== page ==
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Old Nov 10, 2006, 11:05 AM   #5
David C
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Join Date: Sep 2004
Posts: 98

squirl033 wrote:
Quote: the mood of the night shot, and you've done a masterful job capturingthe wood texture of the boardwalk...

Many thanks - especially coming from someone who has done so much stirling work with the FZ20... :-)

The boardwalk shot was one ofmy favourite of all the photos I took last year. The image was quite a pleasant surprise - in that, even though when I set the shot up I was hoping for something like this look, I did not expect it to turn out this well (especially given that this is essentially the straight shot - with practically no photoshop post-processing). I must admit I felt a bit silly at the time, lying on those cold, dusty boards to get the shot I wanted, but how nice it turned out made all that worthwhile...

With the pelican, not only was I was lucky enough to have almost perfect light for this one, but also he was so intent on watching the surface of the water forsigns of any fish, that he let me get close enough to take this detailed portrait!

Thanks Donna - and regarding metering/exposure, I tend to use a -0.33 exposure compensation most of the time with the FZ20 (ie if I am not using manual - since most of the time I use manual, separately spot-metering each major part of the scene and then setting a median shutter/aperature combination to maximise dynamic range). Most of the time it pays to expose for your highlights (eg on the pelican shot I had a full stop of under-exposure compensation) - since shadow detail can often be brought out, but with digital if the highlights get blown there is often no way to get that detail back. The main problem with under-exposure on the FZ cams is the extra image noise it tends to generate - but that is usually preferable to blowing out the highlights...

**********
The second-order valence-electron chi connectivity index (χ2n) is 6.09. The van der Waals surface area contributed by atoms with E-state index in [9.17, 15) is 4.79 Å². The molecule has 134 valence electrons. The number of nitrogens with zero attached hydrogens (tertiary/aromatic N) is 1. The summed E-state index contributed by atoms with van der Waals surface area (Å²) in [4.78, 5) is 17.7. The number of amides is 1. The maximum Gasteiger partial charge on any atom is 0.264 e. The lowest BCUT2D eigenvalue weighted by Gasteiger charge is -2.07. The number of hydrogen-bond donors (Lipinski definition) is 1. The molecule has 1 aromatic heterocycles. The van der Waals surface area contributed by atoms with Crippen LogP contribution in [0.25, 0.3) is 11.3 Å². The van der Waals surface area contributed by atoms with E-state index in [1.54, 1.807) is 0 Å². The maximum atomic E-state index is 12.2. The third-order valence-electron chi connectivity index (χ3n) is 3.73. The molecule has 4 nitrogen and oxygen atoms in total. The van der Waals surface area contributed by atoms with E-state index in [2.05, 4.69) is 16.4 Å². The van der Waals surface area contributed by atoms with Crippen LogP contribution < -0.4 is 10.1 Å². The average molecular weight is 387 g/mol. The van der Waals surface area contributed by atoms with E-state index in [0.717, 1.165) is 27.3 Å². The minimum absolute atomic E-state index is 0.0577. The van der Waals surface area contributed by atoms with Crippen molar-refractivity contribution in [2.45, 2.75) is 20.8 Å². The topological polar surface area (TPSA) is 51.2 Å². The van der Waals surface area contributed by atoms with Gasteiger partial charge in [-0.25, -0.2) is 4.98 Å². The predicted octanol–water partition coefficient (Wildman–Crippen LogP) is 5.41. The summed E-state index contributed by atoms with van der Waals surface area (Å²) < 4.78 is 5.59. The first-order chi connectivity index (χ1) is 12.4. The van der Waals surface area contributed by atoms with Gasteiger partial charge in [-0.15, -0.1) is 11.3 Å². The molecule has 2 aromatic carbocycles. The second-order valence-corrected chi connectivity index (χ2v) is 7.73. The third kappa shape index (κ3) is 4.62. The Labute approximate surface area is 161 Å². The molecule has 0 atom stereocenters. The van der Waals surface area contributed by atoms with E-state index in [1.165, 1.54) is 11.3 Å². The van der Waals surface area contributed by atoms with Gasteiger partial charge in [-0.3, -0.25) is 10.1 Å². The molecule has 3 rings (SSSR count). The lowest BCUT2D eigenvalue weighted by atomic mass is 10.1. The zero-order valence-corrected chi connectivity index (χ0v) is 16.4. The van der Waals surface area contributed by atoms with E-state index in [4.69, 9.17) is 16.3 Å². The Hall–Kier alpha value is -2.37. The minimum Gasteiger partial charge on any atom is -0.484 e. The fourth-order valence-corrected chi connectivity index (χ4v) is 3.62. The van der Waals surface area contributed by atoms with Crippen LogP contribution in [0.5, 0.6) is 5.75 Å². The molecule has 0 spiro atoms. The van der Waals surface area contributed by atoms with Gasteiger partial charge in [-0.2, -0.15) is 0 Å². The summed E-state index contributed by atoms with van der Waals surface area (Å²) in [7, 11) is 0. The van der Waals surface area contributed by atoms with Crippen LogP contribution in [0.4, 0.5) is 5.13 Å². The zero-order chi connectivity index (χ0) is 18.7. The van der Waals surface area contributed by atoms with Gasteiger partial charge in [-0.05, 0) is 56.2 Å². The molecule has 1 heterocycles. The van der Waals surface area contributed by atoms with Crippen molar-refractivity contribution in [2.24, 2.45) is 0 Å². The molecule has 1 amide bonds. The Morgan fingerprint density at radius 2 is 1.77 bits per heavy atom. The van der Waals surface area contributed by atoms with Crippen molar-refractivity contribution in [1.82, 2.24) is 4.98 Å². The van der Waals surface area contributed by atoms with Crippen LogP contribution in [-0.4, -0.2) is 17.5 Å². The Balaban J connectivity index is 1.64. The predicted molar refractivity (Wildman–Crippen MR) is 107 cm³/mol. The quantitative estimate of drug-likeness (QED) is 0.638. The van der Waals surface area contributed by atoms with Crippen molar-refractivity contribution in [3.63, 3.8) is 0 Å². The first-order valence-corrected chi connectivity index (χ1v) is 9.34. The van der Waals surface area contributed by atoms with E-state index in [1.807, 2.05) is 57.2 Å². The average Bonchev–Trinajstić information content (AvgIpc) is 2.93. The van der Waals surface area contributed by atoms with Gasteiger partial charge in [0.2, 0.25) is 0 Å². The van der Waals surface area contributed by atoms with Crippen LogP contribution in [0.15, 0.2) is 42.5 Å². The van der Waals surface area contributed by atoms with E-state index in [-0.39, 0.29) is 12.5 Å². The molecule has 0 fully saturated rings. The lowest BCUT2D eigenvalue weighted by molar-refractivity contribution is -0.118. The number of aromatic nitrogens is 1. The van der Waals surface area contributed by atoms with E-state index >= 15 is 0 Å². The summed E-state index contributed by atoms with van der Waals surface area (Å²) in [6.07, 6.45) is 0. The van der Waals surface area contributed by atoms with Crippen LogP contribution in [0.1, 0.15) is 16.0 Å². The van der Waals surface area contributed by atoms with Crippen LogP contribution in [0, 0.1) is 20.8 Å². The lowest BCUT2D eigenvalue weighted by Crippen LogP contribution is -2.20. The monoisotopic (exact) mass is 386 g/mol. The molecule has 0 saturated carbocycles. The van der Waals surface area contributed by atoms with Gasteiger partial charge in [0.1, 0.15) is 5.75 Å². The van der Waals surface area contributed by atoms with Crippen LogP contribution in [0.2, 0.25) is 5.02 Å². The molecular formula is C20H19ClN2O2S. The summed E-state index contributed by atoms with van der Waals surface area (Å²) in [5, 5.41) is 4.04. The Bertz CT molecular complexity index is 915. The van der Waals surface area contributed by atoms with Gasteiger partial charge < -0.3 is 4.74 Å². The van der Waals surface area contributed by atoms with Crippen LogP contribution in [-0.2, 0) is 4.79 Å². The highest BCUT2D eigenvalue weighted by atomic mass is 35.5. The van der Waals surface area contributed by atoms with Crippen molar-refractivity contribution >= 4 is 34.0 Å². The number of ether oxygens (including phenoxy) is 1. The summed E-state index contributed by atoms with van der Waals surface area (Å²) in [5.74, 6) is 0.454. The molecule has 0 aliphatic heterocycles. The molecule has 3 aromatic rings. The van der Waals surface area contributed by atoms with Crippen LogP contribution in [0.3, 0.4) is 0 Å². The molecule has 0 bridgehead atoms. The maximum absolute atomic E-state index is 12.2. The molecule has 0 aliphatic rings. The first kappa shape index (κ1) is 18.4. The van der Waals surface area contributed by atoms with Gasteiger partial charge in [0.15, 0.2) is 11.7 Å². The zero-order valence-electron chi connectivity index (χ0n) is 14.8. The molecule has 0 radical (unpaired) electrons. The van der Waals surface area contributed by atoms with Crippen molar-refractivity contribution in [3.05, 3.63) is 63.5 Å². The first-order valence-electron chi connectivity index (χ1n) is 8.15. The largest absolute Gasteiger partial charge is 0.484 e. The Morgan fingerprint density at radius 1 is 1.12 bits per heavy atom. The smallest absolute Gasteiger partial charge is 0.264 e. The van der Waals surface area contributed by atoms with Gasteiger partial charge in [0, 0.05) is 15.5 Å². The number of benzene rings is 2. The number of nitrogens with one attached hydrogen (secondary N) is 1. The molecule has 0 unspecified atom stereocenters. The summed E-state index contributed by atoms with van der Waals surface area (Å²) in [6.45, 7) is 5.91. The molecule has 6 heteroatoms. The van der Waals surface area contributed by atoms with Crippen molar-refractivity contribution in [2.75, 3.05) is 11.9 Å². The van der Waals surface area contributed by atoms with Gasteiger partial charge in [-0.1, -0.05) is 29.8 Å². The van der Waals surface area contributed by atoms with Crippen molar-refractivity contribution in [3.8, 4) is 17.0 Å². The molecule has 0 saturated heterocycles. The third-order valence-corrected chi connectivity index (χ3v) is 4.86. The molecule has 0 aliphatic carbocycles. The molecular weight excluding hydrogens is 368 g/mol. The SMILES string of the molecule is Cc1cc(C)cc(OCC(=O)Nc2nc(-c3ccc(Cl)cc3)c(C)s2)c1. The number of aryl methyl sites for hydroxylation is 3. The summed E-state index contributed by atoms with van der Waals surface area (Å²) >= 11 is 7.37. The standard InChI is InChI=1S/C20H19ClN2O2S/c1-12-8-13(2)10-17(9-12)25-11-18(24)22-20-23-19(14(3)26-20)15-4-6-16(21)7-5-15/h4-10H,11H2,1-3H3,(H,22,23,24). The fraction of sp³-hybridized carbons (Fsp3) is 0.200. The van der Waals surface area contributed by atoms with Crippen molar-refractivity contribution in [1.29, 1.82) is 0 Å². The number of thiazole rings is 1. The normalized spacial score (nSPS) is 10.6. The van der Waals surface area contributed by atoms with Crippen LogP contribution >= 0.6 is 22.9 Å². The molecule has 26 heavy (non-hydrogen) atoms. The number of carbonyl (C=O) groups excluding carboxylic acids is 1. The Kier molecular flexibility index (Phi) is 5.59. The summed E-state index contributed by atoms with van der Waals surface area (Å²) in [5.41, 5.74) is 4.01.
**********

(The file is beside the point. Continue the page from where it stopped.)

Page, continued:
Another thing I try to do when framing, which is sometimes not worried about too much these days, is making sure horizons etc are properly aligned. I have heard lots of people say "I don't worry about crooked horizons - I just straighten it later in photoshop". True, this works quite well if required - but you sacrifice a lot of image quality every time you do a rotation that is not a multiple of 90 degrees. Much better to gets those horizontals and verticals nice and square when taking the shot...

I mention this issue in relation to discussion over another of my Dphoto pics:

Thanks also to Roger.


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